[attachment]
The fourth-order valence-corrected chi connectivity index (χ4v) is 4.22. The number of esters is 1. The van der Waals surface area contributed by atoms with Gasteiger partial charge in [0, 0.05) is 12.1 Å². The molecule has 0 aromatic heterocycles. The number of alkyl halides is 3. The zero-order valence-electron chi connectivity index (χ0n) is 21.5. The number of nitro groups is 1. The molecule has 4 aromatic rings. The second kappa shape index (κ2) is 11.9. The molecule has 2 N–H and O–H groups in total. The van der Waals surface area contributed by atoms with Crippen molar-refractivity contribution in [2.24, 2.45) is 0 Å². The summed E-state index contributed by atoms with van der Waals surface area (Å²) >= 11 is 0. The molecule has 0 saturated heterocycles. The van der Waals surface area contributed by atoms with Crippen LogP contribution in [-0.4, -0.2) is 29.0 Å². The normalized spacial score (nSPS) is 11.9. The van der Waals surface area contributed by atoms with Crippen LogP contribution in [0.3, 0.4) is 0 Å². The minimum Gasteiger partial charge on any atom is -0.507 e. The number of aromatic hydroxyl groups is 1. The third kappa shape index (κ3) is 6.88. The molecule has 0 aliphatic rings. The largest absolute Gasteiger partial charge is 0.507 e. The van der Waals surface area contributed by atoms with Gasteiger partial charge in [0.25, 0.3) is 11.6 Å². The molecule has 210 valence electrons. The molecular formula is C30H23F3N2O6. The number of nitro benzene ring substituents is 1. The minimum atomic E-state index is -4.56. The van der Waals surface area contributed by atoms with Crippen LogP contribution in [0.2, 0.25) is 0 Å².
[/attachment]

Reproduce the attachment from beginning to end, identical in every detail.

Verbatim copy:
The fourth-order valence-corrected chi connectivity index (χ4v) is 4.22. The number of esters is 1. The van der Waals surface area contributed by atoms with Gasteiger partial charge in [0, 0.05) is 12.1 Å². The molecule has 0 aromatic heterocycles. The number of alkyl halides is 3. The zero-order valence-electron chi connectivity index (χ0n) is 21.5. The number of nitro groups is 1. The molecule has 4 aromatic rings. The second kappa shape index (κ2) is 11.9. The molecule has 2 N–H and O–H groups in total. The van der Waals surface area contributed by atoms with Crippen molar-refractivity contribution in [2.24, 2.45) is 0 Å². The summed E-state index contributed by atoms with van der Waals surface area (Å²) >= 11 is 0. The molecule has 0 saturated heterocycles. The van der Waals surface area contributed by atoms with Crippen LogP contribution in [-0.4, -0.2) is 29.0 Å². The normalized spacial score (nSPS) is 11.9. The van der Waals surface area contributed by atoms with Crippen LogP contribution in [0.3, 0.4) is 0 Å². The minimum Gasteiger partial charge on any atom is -0.507 e. The number of aromatic hydroxyl groups is 1. The third kappa shape index (κ3) is 6.88. The molecule has 0 aliphatic rings. The largest absolute Gasteiger partial charge is 0.507 e. The van der Waals surface area contributed by atoms with Gasteiger partial charge in [0.25, 0.3) is 11.6 Å². The molecule has 210 valence electrons. The molecular formula is C30H23F3N2O6. The number of nitro benzene ring substituents is 1. The minimum atomic E-state index is -4.56. The van der Waals surface area contributed by atoms with Crippen LogP contribution in [0.2, 0.25) is 0 Å².